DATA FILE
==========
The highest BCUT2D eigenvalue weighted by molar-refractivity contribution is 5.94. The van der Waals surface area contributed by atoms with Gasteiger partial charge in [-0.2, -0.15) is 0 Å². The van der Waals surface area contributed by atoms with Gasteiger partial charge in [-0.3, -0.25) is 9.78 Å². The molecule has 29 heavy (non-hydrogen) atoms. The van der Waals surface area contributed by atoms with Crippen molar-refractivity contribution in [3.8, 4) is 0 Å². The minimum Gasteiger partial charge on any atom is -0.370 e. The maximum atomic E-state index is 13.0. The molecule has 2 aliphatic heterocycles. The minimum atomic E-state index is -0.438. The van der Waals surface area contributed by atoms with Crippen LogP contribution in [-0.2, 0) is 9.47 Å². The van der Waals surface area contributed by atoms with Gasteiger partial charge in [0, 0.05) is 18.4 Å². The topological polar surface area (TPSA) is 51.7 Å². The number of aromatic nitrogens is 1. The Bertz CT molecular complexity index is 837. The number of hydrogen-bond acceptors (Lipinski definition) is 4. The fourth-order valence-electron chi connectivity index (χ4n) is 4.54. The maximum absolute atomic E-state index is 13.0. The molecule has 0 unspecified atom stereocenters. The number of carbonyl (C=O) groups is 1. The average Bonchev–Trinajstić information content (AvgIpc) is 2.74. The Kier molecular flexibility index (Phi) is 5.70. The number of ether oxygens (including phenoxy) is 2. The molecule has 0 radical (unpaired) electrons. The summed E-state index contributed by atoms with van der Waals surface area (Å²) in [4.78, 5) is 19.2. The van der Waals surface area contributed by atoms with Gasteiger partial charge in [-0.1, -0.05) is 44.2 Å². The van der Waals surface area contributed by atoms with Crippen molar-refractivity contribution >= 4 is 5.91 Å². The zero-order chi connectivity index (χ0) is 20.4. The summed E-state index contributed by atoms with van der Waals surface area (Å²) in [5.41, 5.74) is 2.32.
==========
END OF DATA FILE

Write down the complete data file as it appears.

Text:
The highest BCUT2D eigenvalue weighted by molar-refractivity contribution is 5.94. The van der Waals surface area contributed by atoms with Gasteiger partial charge in [-0.2, -0.15) is 0 Å². The van der Waals surface area contributed by atoms with Gasteiger partial charge in [-0.3, -0.25) is 9.78 Å². The molecule has 29 heavy (non-hydrogen) atoms. The van der Waals surface area contributed by atoms with Crippen molar-refractivity contribution in [3.8, 4) is 0 Å². The minimum Gasteiger partial charge on any atom is -0.370 e. The maximum atomic E-state index is 13.0. The molecule has 2 aliphatic heterocycles. The minimum atomic E-state index is -0.438. The van der Waals surface area contributed by atoms with Crippen LogP contribution in [-0.2, 0) is 9.47 Å². The van der Waals surface area contributed by atoms with Gasteiger partial charge in [0, 0.05) is 18.4 Å². The topological polar surface area (TPSA) is 51.7 Å². The number of aromatic nitrogens is 1. The Bertz CT molecular complexity index is 837. The number of hydrogen-bond acceptors (Lipinski definition) is 4. The fourth-order valence-electron chi connectivity index (χ4n) is 4.54. The maximum absolute atomic E-state index is 13.0. The molecule has 0 unspecified atom stereocenters. The number of carbonyl (C=O) groups is 1. The average Bonchev–Trinajstić information content (AvgIpc) is 2.74. The Kier molecular flexibility index (Phi) is 5.70. The number of ether oxygens (including phenoxy) is 2. The molecule has 0 radical (unpaired) electrons. The summed E-state index contributed by atoms with van der Waals surface area (Å²) in [4.78, 5) is 19.2. The van der Waals surface area contributed by atoms with Gasteiger partial charge in [-0.1, -0.05) is 44.2 Å². The van der Waals surface area contributed by atoms with Crippen molar-refractivity contribution >= 4 is 5.91 Å². The zero-order chi connectivity index (χ0) is 20.4. The summed E-state index contributed by atoms with van der Waals surface area (Å²) in [5.41, 5.74) is 2.32.